FRANKFORT, KY (2/17/12) – The following is the Senate Week in Review as written by Sen. Jerry Rhoads.
It has been said that a legislative session is a marathon, not a sprint. That is an important adage to keep in mind as we pass the 13.1 mile mark in this year’s journey. Thirty days in, progress is being made on some of the biggest issues before this General Assembly – drug abuse, the budget, and redistricting.
Drug abuse (especially ‘pill mills’ and ‘meth labs’) is a scourge in our State. On both sides of the aisle, on both ends of the Capitol, we all agree on that. It is an issue the legislature is taking very seriously, and one we have pledged to address.
We are considering legislation to tackle drug abuse in a number of ways – enhancing our KASPER prescription-drug monitoring program, strengthening licensing requirements for pain management facilities, and limiting access to required ingredients for meth.
We have heard from drug-enforcement professionals from across the State and nation, as well as from researchers, counselors, and citizens concerned both with the drug epidemic as well as their own rights and freedoms.
This is a complex issue that requires thoughtful, multi-faceted solutions. That is what we are hoping for – and working toward achieving – before the session’s final gavel falls in April.
The Governor’s biennial budget plan is currently being considered by House members. Multiple budget subcommittees are reviewing the details of his proposal and hearing from State agencies about their budgetary needs and concerns.
It will still be a few weeks before the budget comes to us in the Senate for our consideration. The process can seem long and tedious at times, but lawmakers do not take budgeting the Commonwealth’s $19-billion biennial General Fund lightly. We want to ensure we are spending your hard-earned money in the best way possible. And in years like this one, when most all State agencies are facing painful cuts, we want to make sure that the services Kentuckians truly need and deserve are given the highest priority, and your dollars are spent wisely.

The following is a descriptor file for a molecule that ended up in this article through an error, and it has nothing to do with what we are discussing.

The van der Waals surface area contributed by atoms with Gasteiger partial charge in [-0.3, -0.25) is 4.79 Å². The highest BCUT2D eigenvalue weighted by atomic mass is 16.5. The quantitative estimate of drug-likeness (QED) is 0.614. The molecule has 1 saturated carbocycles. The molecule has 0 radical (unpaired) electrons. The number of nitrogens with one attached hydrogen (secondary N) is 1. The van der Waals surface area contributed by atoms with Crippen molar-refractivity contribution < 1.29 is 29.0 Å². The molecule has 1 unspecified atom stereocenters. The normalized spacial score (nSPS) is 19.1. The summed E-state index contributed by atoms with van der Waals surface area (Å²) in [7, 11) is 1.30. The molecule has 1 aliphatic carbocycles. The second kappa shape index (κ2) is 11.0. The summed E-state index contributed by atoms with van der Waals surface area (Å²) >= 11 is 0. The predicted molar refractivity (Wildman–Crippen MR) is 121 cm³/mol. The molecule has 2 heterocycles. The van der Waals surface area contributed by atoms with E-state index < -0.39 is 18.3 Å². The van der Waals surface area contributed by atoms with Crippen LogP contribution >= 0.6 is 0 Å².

Congressional redistricting was completed late last week after long negotiations between both chambers. House Bill 302, which contains the new lines for Kentucky’s six congressional districts, cleared the Senate on a 29-7 vote.
However, the new State House and Senate district lines made law in January were overturned last week in Franklin Circuit Court. That decision was appealed to the Kentucky Supreme Court this week. Whether we will ultimately be running in our old districts or the ones the General Assembly approved in January is not yet known. For now, we are operating under a court order to run in the old ones, but that is part of the appeal.
Several bills received Senate approval this week as well.
Some of the forms required by the Cabinet for Health and Family Services for couples seeking a divorce would become available online under the provisions of Senate Bill 57. Supporters of the bill say that it will save money and make the process less burdensome.
Senate Bill 90 lays out a process for jailors to return money from an inmate’s personal canteen account after release. If funds have not been claimed after one year, they would then be available for the jail’s account.
Senate Bill 114, which would allow medical practitioners to request an override of the ‘fail-first protocol’ some insurers require in treatment of certain illnesses, also cleared the Senate this week.
All of these bills now go to the House for consideration.
House Bill 121, which would require that any Prisoners of War/Missing in Action flags purchased or displayed by public agencies in Kentucky be made in the USA, was approved by the Senate. It now awaits the governor’s signature.
Legislation may seem slow moving at times, but the vetting process is long and hard, as it should be. We want to make sure that the laws created by our work in Frankfort are best for the people we serve – that they can go the distance, so to speak. We also want to make sure you have the chance for your voice to be heard. Please feel free to contact me with your thoughts and concerns on this or any other legislation impacting you.
Information provided by Rosalind Turner
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